I’ve to go out and explore more next year.

    Thanks for sharing.


  17. I want to visit ALL of them, although traveling to some of the more remote Canadian parks sounds challenging. Perhaps I would start with Ukkusiksalik National Park.

  18. Some amazing sights here and you’re absolutely right, I’ve never heard of any of them, yet they all look worthwhile to explore. Great posting.

  19. I never tire of looking at photographs or reading about Canada. I am intrigued by the book you are working on. I am hoping to get back to Canada again next year so could be good to check out some of these lesser known parks. It’s a great list, Leigh and the only one of these I have heard of is Wapusk National Park…and that’s only because I am a little obsessed with polar bears 🙂

  20. You guys are SO lucky to have such amazing wildlife at your doorstep in Canada, we’d have to visit the zoo if we wanted to see half of those.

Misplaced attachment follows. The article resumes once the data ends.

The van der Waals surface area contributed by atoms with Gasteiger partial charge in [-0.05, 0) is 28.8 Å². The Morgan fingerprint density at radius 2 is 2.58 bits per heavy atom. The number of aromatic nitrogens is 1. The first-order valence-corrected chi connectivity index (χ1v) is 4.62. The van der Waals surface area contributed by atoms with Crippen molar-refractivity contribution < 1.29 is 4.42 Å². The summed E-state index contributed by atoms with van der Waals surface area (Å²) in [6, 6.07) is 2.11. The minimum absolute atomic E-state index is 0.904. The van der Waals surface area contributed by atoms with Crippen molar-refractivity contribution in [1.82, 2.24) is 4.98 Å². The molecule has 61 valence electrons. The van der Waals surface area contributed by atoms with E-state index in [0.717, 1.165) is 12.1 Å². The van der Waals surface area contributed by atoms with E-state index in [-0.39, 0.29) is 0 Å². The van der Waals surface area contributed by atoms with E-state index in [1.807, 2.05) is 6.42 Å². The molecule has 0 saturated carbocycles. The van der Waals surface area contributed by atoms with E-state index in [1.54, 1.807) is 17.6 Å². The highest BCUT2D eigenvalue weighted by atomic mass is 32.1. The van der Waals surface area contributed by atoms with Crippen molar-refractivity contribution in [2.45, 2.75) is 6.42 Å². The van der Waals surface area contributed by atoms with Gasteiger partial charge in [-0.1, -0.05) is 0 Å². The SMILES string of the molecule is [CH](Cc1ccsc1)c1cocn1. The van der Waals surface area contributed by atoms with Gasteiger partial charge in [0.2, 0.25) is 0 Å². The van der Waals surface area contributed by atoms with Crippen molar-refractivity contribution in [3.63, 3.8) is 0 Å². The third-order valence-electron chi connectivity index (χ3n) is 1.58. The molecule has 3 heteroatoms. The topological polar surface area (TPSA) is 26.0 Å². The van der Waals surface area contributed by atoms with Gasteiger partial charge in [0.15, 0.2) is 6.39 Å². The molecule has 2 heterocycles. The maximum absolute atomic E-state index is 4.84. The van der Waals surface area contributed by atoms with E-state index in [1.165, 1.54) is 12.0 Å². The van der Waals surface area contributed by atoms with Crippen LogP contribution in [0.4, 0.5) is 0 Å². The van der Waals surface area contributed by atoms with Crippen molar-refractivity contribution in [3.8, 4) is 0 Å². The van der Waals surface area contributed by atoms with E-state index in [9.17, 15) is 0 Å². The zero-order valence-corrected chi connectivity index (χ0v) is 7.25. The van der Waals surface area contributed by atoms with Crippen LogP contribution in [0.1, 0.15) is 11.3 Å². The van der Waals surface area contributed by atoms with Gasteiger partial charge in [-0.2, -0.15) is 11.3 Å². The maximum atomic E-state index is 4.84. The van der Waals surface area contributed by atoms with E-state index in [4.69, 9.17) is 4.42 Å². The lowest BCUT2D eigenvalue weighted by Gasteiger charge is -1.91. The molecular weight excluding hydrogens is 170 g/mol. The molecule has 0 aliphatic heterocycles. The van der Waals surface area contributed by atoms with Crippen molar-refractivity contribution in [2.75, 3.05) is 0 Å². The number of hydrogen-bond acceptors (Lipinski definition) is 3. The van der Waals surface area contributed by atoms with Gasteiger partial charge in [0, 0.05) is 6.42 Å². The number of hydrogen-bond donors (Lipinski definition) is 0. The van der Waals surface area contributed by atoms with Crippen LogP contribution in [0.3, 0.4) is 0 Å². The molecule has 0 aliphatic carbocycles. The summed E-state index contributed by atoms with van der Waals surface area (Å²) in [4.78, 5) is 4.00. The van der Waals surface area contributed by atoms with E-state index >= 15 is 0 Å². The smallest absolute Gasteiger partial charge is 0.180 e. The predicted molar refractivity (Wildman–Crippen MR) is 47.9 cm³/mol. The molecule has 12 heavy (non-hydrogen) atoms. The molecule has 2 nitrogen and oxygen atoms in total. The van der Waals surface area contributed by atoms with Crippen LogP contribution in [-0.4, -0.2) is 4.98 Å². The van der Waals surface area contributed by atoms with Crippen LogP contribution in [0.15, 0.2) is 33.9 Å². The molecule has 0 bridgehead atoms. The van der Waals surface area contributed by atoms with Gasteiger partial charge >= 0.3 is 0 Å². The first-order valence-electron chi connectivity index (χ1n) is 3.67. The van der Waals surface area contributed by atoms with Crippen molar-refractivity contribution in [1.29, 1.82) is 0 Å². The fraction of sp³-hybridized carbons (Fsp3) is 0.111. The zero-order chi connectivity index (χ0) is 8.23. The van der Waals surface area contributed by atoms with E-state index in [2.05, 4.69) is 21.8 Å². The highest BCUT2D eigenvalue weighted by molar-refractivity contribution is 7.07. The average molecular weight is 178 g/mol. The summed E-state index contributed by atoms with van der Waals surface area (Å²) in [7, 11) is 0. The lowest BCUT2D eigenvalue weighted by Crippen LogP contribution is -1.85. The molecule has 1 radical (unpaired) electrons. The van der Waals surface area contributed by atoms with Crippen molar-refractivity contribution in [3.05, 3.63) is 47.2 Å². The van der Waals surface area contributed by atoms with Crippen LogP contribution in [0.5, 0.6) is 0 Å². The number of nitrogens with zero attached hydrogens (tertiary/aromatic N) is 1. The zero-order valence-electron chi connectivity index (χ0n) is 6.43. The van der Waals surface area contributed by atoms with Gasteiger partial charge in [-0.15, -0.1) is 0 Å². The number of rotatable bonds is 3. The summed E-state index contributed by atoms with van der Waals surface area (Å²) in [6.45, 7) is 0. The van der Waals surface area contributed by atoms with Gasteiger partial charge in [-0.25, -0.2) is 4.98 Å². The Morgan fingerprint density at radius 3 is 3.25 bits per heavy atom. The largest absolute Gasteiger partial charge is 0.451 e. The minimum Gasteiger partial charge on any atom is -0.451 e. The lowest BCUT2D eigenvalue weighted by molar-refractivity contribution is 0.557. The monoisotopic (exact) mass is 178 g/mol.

21. @Simon WE certainly take it for granted. I’m looking forward to exploring Baffin Island this summer where I should get a chance to see some very interesting wildlife.

  22. Forillon is a fabulous park and a lot easier to get to than many of the other national parks on this list! We enjoyed some awesome hiking and biking there. We also enjoyed Parc de la Gaspesie (provincial park) on the way there and summiting Mt Jacques Cartier, where we saw caribou for the first (and only, so far) time.